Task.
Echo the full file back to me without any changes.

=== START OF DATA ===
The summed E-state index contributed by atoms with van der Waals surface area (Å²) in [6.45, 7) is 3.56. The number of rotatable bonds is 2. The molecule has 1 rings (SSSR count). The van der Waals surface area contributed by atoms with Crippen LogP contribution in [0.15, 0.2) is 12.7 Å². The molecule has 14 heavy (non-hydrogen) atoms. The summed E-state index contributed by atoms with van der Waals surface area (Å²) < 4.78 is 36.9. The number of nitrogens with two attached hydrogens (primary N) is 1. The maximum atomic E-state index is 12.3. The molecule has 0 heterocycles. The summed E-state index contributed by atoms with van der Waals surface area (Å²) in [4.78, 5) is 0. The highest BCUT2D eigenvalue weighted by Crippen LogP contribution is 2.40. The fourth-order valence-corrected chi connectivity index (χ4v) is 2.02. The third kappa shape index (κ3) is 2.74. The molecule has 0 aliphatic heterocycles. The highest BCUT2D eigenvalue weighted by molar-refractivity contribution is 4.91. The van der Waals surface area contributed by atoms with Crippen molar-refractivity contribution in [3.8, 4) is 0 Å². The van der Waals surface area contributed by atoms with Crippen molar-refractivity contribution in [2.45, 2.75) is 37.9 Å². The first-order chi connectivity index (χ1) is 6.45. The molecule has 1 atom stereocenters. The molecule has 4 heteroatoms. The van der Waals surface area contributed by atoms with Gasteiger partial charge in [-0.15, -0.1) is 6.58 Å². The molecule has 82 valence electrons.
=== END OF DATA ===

The summed E-state index contributed by atoms with van der Waals surface area (Å²) in [6.45, 7) is 3.56. The number of rotatable bonds is 2. The molecule has 1 rings (SSSR count). The van der Waals surface area contributed by atoms with Crippen LogP contribution in [0.15, 0.2) is 12.7 Å². The molecule has 14 heavy (non-hydrogen) atoms. The summed E-state index contributed by atoms with van der Waals surface area (Å²) < 4.78 is 36.9. The number of nitrogens with two attached hydrogens (primary N) is 1. The maximum atomic E-state index is 12.3. The molecule has 0 heterocycles. The summed E-state index contributed by atoms with van der Waals surface area (Å²) in [4.78, 5) is 0. The highest BCUT2D eigenvalue weighted by Crippen LogP contribution is 2.40. The fourth-order valence-corrected chi connectivity index (χ4v) is 2.02. The third kappa shape index (κ3) is 2.74. The molecule has 0 aliphatic heterocycles. The highest BCUT2D eigenvalue weighted by molar-refractivity contribution is 4.91. The van der Waals surface area contributed by atoms with Crippen molar-refractivity contribution in [3.8, 4) is 0 Å². The van der Waals surface area contributed by atoms with Crippen molar-refractivity contribution in [2.45, 2.75) is 37.9 Å². The first-order chi connectivity index (χ1) is 6.45. The molecule has 1 atom stereocenters. The molecule has 4 heteroatoms. The van der Waals surface area contributed by atoms with Gasteiger partial charge in [-0.15, -0.1) is 6.58 Å². The molecule has 82 valence electrons.